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News & opinion

19 JUN 2020

How can the industry be more inclusive of LGBTQ+ people?

It’s important to create an inclusive culture to attract the best people whatever their orientation. Millennials are drawn to diversity-friendly companies, even if they’re not LGBT themselves, because it says a lot about how companies look after their staff. So it’s good business practice and has multiple benefits.

A key consideration when creating an inclusive culture is language. There needs to be zero tolerance to language that could be offensive, and staff should be encouraged to speak out if they hear anything inappropriate. It can be helpful to invite someone in to talk to staff about the words and phrases that are acceptable and those that aren’t, and to clarify modern terminology, such as why “transitioning” should be used rather than “sex change”, and the meanings of transgender, transman and transwoman. Building Equality, for the construction industry, and Freehold, for the property sector, are two organisations that can help with this. 

The LGBTQ+ experience in the construction industry

  • 54% of LGBT construction workers feel uncomfortable being open about their sexuality on site (Construction News, 2018)
  • Just 7% of LGBT employees would recommend construction as a “great place to work” (Construction News, 2018)

Connecting with relevant networking and industry organisations that host discussions and social gatherings is another positive step. Again, groups such as Building Equality, Freehold and LGBT+ in FM hold events throughout the year, which colleagues can be encouraged to attend. “Allies” – staff who aren’t LGBT but support those who are, can be identified through wearing rainbow lanyards. If an LGBT person walks into an office full of rainbows they know it’s a safe place. And joining Pride marches as a company sends a clear signal. It’s also important to work with supply chains to show your support for diversity across the industry.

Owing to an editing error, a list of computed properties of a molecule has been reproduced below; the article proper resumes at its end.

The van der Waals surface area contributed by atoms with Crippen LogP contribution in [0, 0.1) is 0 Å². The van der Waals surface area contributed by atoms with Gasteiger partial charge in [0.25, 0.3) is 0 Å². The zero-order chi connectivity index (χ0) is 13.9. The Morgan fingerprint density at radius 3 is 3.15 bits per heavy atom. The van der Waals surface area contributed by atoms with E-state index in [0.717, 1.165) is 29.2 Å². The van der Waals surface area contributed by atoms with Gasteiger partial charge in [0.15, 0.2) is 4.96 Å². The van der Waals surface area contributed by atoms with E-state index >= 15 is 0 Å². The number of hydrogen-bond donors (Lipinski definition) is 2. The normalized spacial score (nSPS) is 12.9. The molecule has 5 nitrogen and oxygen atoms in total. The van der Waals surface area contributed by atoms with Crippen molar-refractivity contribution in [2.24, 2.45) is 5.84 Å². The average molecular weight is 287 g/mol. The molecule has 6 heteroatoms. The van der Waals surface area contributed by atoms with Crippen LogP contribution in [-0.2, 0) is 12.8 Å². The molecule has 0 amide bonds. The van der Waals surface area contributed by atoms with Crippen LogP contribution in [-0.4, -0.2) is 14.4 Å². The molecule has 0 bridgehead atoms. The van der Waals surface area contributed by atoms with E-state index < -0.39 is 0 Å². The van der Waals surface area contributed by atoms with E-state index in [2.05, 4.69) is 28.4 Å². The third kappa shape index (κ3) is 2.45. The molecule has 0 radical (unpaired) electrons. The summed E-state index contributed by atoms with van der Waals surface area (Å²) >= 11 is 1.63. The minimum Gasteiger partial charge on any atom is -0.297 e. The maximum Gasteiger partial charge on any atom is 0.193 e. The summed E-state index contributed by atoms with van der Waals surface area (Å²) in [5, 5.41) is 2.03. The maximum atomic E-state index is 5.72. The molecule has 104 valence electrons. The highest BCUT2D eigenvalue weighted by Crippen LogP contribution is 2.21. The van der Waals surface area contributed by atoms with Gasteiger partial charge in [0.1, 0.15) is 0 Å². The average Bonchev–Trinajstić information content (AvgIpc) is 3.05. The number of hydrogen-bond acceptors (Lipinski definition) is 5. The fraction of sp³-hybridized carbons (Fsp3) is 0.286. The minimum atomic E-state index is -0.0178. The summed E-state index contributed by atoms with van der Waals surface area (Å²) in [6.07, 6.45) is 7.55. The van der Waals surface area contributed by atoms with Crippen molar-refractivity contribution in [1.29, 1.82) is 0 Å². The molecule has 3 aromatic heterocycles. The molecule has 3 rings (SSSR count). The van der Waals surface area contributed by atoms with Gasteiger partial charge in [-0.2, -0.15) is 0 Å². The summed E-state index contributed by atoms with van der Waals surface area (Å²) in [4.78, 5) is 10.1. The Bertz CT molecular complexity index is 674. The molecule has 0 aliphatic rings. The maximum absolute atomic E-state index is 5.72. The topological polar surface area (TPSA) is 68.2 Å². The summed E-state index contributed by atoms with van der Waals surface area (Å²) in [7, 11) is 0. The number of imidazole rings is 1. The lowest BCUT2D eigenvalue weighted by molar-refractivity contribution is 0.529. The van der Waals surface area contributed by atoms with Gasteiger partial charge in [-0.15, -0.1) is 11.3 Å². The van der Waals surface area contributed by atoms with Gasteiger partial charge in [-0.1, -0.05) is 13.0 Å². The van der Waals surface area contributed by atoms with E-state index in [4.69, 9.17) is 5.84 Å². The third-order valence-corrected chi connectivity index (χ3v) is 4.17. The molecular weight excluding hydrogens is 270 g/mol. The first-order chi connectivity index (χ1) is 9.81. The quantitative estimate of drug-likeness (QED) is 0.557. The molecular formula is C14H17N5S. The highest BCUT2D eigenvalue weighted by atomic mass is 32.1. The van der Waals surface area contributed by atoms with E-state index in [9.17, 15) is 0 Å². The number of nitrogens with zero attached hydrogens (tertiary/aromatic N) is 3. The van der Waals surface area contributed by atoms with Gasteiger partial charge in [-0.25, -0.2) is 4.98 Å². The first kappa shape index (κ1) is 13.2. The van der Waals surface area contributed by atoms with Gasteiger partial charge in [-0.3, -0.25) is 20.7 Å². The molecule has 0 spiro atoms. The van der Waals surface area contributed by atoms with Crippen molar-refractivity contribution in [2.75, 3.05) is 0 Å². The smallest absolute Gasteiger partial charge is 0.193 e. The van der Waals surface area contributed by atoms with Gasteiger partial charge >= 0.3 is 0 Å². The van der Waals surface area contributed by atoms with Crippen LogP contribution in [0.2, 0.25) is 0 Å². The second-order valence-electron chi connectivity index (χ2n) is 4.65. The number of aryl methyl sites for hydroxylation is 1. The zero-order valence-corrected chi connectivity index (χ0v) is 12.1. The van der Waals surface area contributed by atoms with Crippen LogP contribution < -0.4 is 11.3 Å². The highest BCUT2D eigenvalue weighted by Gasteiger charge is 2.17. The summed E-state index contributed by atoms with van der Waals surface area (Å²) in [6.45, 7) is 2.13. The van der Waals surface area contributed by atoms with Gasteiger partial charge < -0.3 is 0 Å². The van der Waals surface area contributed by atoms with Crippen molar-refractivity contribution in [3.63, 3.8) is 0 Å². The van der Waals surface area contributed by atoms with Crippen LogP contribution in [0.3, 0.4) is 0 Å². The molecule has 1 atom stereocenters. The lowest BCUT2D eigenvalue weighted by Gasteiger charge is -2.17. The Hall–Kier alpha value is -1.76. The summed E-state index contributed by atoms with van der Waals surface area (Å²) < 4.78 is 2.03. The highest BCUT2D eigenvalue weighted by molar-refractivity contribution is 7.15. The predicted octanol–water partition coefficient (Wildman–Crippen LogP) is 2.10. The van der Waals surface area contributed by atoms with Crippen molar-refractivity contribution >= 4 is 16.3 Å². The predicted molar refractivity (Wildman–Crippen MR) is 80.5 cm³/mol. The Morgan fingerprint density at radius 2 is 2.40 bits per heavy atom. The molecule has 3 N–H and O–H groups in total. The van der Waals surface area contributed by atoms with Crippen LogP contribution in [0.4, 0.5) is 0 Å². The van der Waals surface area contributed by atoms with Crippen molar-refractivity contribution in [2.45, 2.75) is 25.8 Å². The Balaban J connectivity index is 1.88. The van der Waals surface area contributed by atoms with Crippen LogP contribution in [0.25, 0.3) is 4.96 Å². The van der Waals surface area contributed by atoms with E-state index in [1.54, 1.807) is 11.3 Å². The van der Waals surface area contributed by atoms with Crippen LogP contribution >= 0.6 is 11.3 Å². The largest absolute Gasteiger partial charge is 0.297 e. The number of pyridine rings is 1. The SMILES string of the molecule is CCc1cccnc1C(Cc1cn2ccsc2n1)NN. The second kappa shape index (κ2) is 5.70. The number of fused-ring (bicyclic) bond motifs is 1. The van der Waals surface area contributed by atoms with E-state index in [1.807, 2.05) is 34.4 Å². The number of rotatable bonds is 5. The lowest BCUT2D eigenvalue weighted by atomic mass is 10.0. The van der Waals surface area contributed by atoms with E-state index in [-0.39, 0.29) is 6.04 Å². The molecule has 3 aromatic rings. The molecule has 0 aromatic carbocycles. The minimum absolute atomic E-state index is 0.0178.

Making sure there are no barriers to career progression or selection for projects is essential in an inclusive culture. Ensure all processes are fair and transparent, and that jobs and secondments are advertised to all staff. One issue to be aware of with international projects is the need to protect LGBT staff in countries where they could be at risk. Always provide the opportunity to turn down the position, but if they accept then ensure their protection. If they decide against the role, offer them other opportunities to compensate.

There is plenty of research to show that staff are up to 30% more productive if they can be themselves at work, so the business benefits of creating an inclusive culture are beyond doubt.

  • Sharon Slinger FRICS has worked in the construction and facilities management industries for 20 years as a quantity surveyor. In 2017 she set up Constructing Rainbows, providing strategic advice and training on improving company performance while offering a high-level review of equality, diversity and inclusion strategies.